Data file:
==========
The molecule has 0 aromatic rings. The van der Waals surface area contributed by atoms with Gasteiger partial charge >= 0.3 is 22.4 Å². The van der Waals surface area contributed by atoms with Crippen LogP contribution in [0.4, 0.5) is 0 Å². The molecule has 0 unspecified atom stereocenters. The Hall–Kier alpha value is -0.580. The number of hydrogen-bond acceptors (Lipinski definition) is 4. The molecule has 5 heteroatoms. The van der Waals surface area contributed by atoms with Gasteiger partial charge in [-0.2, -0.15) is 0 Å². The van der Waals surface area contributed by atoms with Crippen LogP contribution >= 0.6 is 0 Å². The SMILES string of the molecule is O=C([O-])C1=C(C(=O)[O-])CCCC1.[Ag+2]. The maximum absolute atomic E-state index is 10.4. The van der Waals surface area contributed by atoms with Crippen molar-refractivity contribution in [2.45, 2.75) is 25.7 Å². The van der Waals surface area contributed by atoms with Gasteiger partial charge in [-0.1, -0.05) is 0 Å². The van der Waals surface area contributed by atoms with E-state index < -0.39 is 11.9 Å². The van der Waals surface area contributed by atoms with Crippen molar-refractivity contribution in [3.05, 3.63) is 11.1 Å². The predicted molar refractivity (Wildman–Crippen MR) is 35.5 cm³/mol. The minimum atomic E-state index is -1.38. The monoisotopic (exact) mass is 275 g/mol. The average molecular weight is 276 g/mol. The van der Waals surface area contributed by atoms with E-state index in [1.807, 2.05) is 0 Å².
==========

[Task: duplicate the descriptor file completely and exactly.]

The molecule has 0 aromatic rings. The van der Waals surface area contributed by atoms with Gasteiger partial charge >= 0.3 is 22.4 Å². The van der Waals surface area contributed by atoms with Crippen LogP contribution in [0.4, 0.5) is 0 Å². The molecule has 0 unspecified atom stereocenters. The Hall–Kier alpha value is -0.580. The number of hydrogen-bond acceptors (Lipinski definition) is 4. The molecule has 5 heteroatoms. The van der Waals surface area contributed by atoms with Gasteiger partial charge in [-0.2, -0.15) is 0 Å². The van der Waals surface area contributed by atoms with Crippen LogP contribution >= 0.6 is 0 Å². The SMILES string of the molecule is O=C([O-])C1=C(C(=O)[O-])CCCC1.[Ag+2]. The maximum absolute atomic E-state index is 10.4. The van der Waals surface area contributed by atoms with Crippen molar-refractivity contribution in [2.45, 2.75) is 25.7 Å². The van der Waals surface area contributed by atoms with Gasteiger partial charge in [-0.1, -0.05) is 0 Å². The van der Waals surface area contributed by atoms with E-state index < -0.39 is 11.9 Å². The van der Waals surface area contributed by atoms with Crippen molar-refractivity contribution in [3.05, 3.63) is 11.1 Å². The predicted molar refractivity (Wildman–Crippen MR) is 35.5 cm³/mol. The minimum atomic E-state index is -1.38. The monoisotopic (exact) mass is 275 g/mol. The average molecular weight is 276 g/mol. The van der Waals surface area contributed by atoms with E-state index in [1.807, 2.05) is 0 Å².